Melissa Smith
Associate Professor, Electrical and Computer Engineering

Question 3: Will we be driving cars, or will they be driving us?

Before coming to Clemson in 2006, Melissa Smith spent 12 years as a research associate at the Oak Ridge National Laboratory, a holy grail for research computing run by the Department of Energy and based in East Tennessee. She researched high-energy and nuclear physics instrumentation and began collaborations with the newly formed Future Technologies Group on emerging computing architectures, among other things. Big things.

When she arrived at Clemson, she was searching for a group capable of similar large-scale collaborations that served people in addition to working with people. She has continued to collaborate with some of the top research scientists at Oak Ridge and across the country via high-performance computing, and the results have been prolific.

“I wanted that same kind of opportunity on the academic level,” Smith says. “It was readily apparent to me that this was the same kind of environment Clemson had and that it planned to continue.”

Smith and her group are focused on applying “deep learning” processes, which in computer terms looks like vast amounts of data, to a variety of different problems — so in the case of autonomous vehicles, researching vision and perception capabilities for a car to be able to drive without a driver.

The work is particularly relevant for Smith, whose daughter recently secured her driver’s license.

“When we’re driving a car, it requires vision, hearing, feeling — we’re making controlled decisions,” she says. “Do I brake? Do I accelerate? So in the field of autonomous vehicles, trying in a sense to recreate that dynamic system, it requires people from a lot of different disciplines to come together.”

From a technology standpoint, it requires combining various machine-learning processes. So, machine learning is the process of teaching a computer to carry out a task, rather than programming it to carry out that task step by step. But deep learning amplifies this process to human-level performance, and to do this, computers must be able to handle large amounts of data.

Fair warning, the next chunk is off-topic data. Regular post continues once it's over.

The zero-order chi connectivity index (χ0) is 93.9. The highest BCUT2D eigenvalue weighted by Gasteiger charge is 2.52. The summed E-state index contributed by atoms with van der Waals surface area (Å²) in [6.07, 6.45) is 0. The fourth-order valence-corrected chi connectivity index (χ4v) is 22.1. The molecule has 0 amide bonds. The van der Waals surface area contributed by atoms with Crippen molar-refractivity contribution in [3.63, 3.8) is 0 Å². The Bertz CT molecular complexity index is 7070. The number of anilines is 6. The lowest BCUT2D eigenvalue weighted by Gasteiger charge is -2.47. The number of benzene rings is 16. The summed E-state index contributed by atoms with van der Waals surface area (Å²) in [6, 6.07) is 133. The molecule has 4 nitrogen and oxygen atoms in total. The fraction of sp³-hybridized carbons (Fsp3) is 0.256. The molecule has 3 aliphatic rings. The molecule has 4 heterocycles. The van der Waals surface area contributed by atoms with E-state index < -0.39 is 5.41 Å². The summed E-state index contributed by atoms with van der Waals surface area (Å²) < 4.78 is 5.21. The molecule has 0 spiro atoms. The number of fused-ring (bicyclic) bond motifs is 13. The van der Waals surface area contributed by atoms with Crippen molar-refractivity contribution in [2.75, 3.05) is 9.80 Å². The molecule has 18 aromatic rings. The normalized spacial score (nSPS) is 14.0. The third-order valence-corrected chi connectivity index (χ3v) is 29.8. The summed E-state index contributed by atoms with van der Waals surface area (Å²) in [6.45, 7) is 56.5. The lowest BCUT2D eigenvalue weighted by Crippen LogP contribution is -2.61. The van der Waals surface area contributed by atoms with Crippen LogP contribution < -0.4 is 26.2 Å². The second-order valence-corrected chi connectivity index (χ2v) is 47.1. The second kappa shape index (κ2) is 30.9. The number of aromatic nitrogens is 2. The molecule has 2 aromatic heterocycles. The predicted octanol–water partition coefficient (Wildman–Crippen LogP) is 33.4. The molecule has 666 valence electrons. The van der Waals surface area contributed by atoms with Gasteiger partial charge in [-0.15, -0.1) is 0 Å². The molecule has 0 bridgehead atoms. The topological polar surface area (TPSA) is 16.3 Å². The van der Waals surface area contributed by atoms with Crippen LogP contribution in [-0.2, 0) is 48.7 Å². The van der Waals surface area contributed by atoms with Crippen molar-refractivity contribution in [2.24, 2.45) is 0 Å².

In day-to-day life, deep learning might look like your Alexa virtual assistant understanding what you say and then adapting to your accent, speech patterns and usage to improve its voice recognition technology over time.

For a self-driving car, deep learning looks like developing the vision and perception abilities that actually allow an autonomous vehicle to be autonomous. Fixed cameras use radar (radio waves) and lidar (laser or light) to measure distances and to paint a picture of a vehicle’s surroundings. That video can then be processed in two different ways: one is to identify and classify objects the other is to create a map of the car’s surroundings, something called segmentation.

Every object, at every speed, in every light and weather and traffic scenario, with every road condition must be taken into consideration. Not surprisingly, a giant computer is required to process all that information, which is then used to build the neural network that will ultimately steer a car to drive autonomously.

And then they get to figure out how to downsize it to car scale.

“We think of things in stages,” Smith explains: “Identify problems, come up with a solution and take steps to translate the solution.”

Autonomous driving technology is only one of the active research projects in Melissa Smith’s lab. One of Smith’s chief collaborators is Alex Feltus, a professor of genetics and biochemistry and a member of the Internet 2 board, who has served in various advisory capacities for Clemson Computing and Information Technology (CCIT). Feltus trains the data-intensive computing workforce relevant to industry and academia, and he’s worked with various researchers, including Smith, to attract millions of dollars for research computing at Clemson.

In a collaboration with Washington State University and RENCI, they are designing a distributed cloud system called Scientific Data Analysis at Scale (SciDAS) to enable scientists to get information faster and use much larger datasets. Feltus and Smith secured a $2.95 million NSF grant designed to unite biologists, hydrologists, computer engineers and computer scientists to build SciDAS. Feltus’ lab is engaged with multiple institutions facilitating large-scale genomics data analytics through NSF funded software and workflow engineering projects.

A: Cars are already driving us more than we’re driving them thanks to the kind of autonomous technology the Smith group is working on. Sensors can detect slippery road conditions, and cars can stay in their lanes or even stop if there’s something in their path. This technology will continue to improve and expand.

QUESTION 4 of 6:

Future of Medicine — Man or machine?



Can we feed the world in a healthy sustainable way?

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Can we find better ways to treat cancer?

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Can we save the planet from one of its most damaging pollutants?

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What is the future of banking?

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Heidi Coryell Williams is the director of Writing and Editing Services at Clemson University.

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